Born in 1191, the illegitimate daughter of King John and a common-born woman named Clementina, it is thought that Joan spent her early years in Normandy. She was brought to England in 1203 prior to her marriage to the Welsh prince, Llewelyn the Great, in 1204.She was wed to this most formidable and famous of Welshmen when she was just thirteen. He was thirty-two.
Joan quickly became a confident, outspoken and passionate character amongst Llewelyn’s people, far different to most wives of the kings and princes of the time, who had little or nothing to do with politics or the government. Joan managed to win much of the land in Gwynedd under Llewelyn’s reign, rapidly making a name for herself within the political world at the time.
They had at least four children, the eldest of which was Gwladus Du (‘du’ means ‘the dark’) and Llewellyn already had several children by his Welsh mistress, Tangwistyl. It is uncertain whether he broke off relations with her when he wed Joan.
Although their marriage showed no troubles in the beginning, Joan betrayed Llewelyn with another man. Furious, Llewelyn had the culprit, William de Braose, hanged in a field behind the palace known as Garth Celyn in Abergwyngegyn, North Wales. In his heartbreak and outrage, Llewelyn imprisoned Joan in a tower, for twelve months. Llewelyn forgave her for her adultery and took her back as his wife. He restored her title as princess and once again she became the Lady of Wales.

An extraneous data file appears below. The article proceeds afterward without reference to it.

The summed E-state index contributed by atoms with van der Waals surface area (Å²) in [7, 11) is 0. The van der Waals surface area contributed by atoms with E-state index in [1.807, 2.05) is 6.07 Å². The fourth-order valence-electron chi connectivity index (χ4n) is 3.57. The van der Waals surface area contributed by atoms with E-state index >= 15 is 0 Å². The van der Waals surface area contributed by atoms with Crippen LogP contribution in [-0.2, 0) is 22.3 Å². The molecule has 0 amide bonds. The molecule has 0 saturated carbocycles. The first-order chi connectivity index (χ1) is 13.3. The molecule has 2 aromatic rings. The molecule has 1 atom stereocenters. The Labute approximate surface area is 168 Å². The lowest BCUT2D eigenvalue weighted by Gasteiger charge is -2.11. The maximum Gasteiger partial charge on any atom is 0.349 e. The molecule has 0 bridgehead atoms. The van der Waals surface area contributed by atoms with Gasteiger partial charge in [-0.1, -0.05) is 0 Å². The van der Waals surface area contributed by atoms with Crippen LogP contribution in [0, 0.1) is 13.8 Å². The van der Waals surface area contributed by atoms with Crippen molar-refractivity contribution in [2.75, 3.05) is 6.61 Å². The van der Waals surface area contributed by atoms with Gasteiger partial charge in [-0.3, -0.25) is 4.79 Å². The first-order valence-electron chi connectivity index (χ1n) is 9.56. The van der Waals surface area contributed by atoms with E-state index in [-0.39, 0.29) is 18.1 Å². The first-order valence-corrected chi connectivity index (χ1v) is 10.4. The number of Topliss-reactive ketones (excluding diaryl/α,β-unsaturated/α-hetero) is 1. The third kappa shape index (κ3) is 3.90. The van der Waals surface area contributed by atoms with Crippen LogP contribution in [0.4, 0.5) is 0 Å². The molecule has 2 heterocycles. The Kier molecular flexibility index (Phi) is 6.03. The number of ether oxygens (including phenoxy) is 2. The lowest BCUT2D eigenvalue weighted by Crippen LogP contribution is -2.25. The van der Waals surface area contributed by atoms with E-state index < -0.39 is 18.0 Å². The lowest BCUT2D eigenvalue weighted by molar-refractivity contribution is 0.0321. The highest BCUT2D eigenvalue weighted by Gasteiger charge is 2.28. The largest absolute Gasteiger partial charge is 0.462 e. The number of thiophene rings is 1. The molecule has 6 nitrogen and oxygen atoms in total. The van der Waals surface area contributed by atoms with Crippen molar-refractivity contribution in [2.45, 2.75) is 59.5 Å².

Joan died in February 1237. In his grief, Llewelyn founded a Franciscan Friary near to the shore of Llanfaes, on the island of Angelsey, where he had Joan buried. From his castle on the mainland, he would have been able to look across the waters towards the Friary.
Joan’s Friary was destroyed in 1537 as part of Henry VIII’s dissolution of the monasteries in Wales. Her tomb was desecrated by the English army and the whereabouts of the coffin were unknown for many years until it was found in the town of Beaumaris, where it had been used as a horse trough for some two hundred years. Today Joan’s huge stone coffin lies in the church porch at Beaumaris Church where flowers are still displayed to celebrate this great Welsh lady.
Princess Joan is one of the main characters in Another Kind of Magic. If you like swords and sorcery, witches, cats and magic, the third novel in the Caitlyn trilogy, Another Kind of Magic, is available now. Click here to select the bookstore of your choice.
The second novel in the Caitlyn trilogy is out now. You can obtain your copy here.
Three Bloody Pieces is still only 99c/99p, available from Amazon, iBooks, Barnes & Noble, Kobo, GooglePlay Click here to select the bookstore of your choice.